Hot Tub Shopping

As you may have noticed in our plans, we’ve planned from early on to have a hot tub on our second-story deck. Plenty of people have regretted hot tub purchases – they can be a pain to maintain, they’re a money pit, etc. etc. Sort of like boats or ski condos or all sorts of other things you can spend money on. But, like boats or ski condos, hot tubs can also be worth it if you use them a lot. And after our time owning a ski condo (which we use a lot) and having access to a communal hot tub (until COVID, anyway), we figured we had enough of a track record to know that we would use a hot tub.

Hot Tub Location

The most practical place to put a hot tub would be on a concrete pad. Hot tubs are full of water. Water is heavy. Concrete is good at holding up heavy things. But you also want the hot tub to be near a door, so you’re not running forever on frozen ground, and near views if possible, so you have something pretty to look at. The only first-floor door on our house is the front door – not a great option. And the back “office” door is intended for clients of a home office. A hot tub there doesn’t exactly send the right message. To cap things off, the best views from our house come from the second story, where we have huge views of the mountains. So, despite the added cost, it seemed worth it to try and place our hot tub on the second-story deck.

This required engineering the deck to handle the hot tub’s loads: about 100lbs per square foot. Like most home-building things, it’s possible, it just costs money. So does getting the hot tub up to the second story, though that cost was lower than I expected: around $300-$500. I had no idea what crane time costs before starting this project; someone could have told me it costs $3,000 to get a hot tub to a second-story deck with a crane and I wouldn’t have known any different. Anyway, on to hot tub shopping.

Hot Tub Brands

Even though we wouldn’t have a deck to place the hot tub on until Summer 2021, we started shopping in late winter of 2020 because hot tub timelines got long thanks to COVID-19. Most manufacturers were looking at a six-month plus delivery window.

Hot tub options seemed bewildering. All of the manufacturers have different lines with different options, and it was hard to make apples-to-apples comparisons between them. And of course, each dealer thought their tubs were the best of the best. So I hatched a plan: I would contact maintenance companies who service hot tubs but, critically, do not sell hot tubs, asking their advice. I got some solid feedback:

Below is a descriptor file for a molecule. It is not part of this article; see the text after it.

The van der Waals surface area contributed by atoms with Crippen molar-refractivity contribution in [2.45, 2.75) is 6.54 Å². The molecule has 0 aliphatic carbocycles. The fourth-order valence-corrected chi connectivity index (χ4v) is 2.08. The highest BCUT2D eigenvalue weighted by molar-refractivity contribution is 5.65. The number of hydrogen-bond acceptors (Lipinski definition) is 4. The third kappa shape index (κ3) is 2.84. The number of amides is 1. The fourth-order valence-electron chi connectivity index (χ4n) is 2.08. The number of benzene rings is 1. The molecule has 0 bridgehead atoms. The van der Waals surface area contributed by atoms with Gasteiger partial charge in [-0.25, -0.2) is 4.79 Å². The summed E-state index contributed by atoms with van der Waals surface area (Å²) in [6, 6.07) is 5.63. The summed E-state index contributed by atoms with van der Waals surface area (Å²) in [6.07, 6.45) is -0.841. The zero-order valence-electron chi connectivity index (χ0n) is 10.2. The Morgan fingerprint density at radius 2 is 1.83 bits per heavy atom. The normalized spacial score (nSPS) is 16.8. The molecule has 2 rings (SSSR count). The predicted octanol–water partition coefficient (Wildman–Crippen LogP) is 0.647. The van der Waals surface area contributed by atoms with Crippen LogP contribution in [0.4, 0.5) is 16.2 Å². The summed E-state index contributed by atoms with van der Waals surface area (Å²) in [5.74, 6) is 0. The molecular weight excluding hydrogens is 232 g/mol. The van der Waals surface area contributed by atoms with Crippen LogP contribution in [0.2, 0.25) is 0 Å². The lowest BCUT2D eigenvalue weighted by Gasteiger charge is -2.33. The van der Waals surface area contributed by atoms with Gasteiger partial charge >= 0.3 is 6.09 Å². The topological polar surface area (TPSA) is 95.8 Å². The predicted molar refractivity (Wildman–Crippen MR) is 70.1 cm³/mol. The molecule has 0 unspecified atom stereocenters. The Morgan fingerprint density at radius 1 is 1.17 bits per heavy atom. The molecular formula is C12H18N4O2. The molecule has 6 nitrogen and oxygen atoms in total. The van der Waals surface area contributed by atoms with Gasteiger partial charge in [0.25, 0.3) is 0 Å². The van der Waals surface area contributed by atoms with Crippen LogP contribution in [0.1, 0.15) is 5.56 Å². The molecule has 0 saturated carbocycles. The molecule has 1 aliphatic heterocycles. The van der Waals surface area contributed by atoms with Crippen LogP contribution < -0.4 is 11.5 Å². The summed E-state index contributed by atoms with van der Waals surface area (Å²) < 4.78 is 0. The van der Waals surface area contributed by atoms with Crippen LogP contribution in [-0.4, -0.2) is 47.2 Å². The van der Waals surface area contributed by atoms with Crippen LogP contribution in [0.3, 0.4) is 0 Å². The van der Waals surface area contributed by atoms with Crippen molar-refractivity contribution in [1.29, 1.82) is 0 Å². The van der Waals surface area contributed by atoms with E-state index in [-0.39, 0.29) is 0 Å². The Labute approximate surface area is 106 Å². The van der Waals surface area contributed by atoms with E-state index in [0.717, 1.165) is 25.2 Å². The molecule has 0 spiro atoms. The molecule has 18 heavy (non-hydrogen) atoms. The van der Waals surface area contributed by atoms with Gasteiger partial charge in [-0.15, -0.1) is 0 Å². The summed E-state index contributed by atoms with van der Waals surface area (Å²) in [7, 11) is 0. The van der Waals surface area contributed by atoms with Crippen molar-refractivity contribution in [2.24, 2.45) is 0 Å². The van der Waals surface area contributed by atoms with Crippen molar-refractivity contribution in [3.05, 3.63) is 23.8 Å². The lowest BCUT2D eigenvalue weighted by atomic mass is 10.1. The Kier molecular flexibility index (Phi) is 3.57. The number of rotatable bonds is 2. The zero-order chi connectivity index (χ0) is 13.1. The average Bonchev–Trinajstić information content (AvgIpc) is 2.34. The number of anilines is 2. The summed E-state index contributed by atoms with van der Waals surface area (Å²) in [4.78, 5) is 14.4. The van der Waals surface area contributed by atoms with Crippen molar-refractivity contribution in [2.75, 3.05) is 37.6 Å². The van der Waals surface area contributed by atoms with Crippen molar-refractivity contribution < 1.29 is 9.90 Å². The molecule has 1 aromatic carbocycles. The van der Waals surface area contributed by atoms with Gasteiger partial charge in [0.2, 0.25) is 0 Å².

Response 1: The hot tub brands you don’t want are any Canadian Watkins Products ( Hot Springs, Tiger River, Caldera or Aqua-Terra ), Jacuzzi ( having quality problems last two years ), Tuff or Strong hot tubs with Balboa Mini-Spa Pack only, ones with full size Balboa Spa Packs are good. Better American brands are; Master Spas, Wind River Spas, Marque Spas, Garden Spas, Sundance Spas and Cal Spas. Better Canadian Brand; Arctic Spas. But basically you want a hot tub that has a Balboa Control system-best on market, Stay away from Gecko, Watkins IQ2000 and IQ2020 Spa packs (lots of problems with these systems).

Response 2: Hot spring, sundance, marquis are the best

Response 3: Viking spas are good, Wind River Spas are good and made in Colorado. Dynasty spas are good as well as Jacuzzi. Sundance spas are good and they are joined to Jacuzzi. I recommend any spa that the equipment has easy access and commonly available parts. Artesian spas are good and I believe they stand by their products.

Response 4: my favorite brands are Marquis Spas, Bullfrog, Artesian, Windriver. Master. I would go and sit it them first. All have good equipment in them.

Some poking around online backed up a lot of these recommendations, particularly the advice of avoiding any proprietary jets/equipment in favor of manufacturers who buy their pumps, etc. off the peg. The off-the-peg options are generally more straightforward to repair, and easier to find parts for.


After alling around, we narrowed it down to the following front-runner options:

Vita SpasGrand$9,4746-792x92x382/53Lotta jets, big ish; good seller communicationLesser-known brand
Vita SpasMonarque$9,0746-783×78.5×382/49Lotta jets, good size; good seller communicationLesser-known brand
JacuzziJ-345$11,9506-784x84x362/41Lotta jetsPricy; more pricy at The Spa Palace
JacuzziJ-385$13,9506-791x91x382/51Big, fancy jetsExpensive
Arctic SpasMcKinley$9,750793x93x391/20Basic jet option; also more jet optionMiddling reviews on brand; basic has unjetted seats
Arctic SpasTotem$8,250685x85x411/20Basic jet option; also more jet optionMiddling reviews on brand; basic has unjetted seats
Artesian735B$7,000684x84x362/35Good number of jets; hot tub university likes the brandDenver retailer
Artesian735B$7,200684x84x362/35Good number of jets; hot tub university likes the brand; so does repair guy$200 more for Summit retailer
Artesian850B$8,500791x91x362/50Bigger, more jets, more moneyMore money, not yet a step up to their island series
ArtesianIsland Captiva$9,700784x84x36OptionsStep up from 700/800 series in jetsMore money for more jets
Wind RiverAvalanche$8,900792×922/34Co builtDenver retailer
Wind RiverEndurance$7,900792×922/28Co builtDenver retailer

The Artesians were in the hunt for us, but ultimately we ended up ordering a Wind River spa, specifically the Endurance. With a mid-December order, we were on track for a June delivery. Hopefully our deck would be done by then.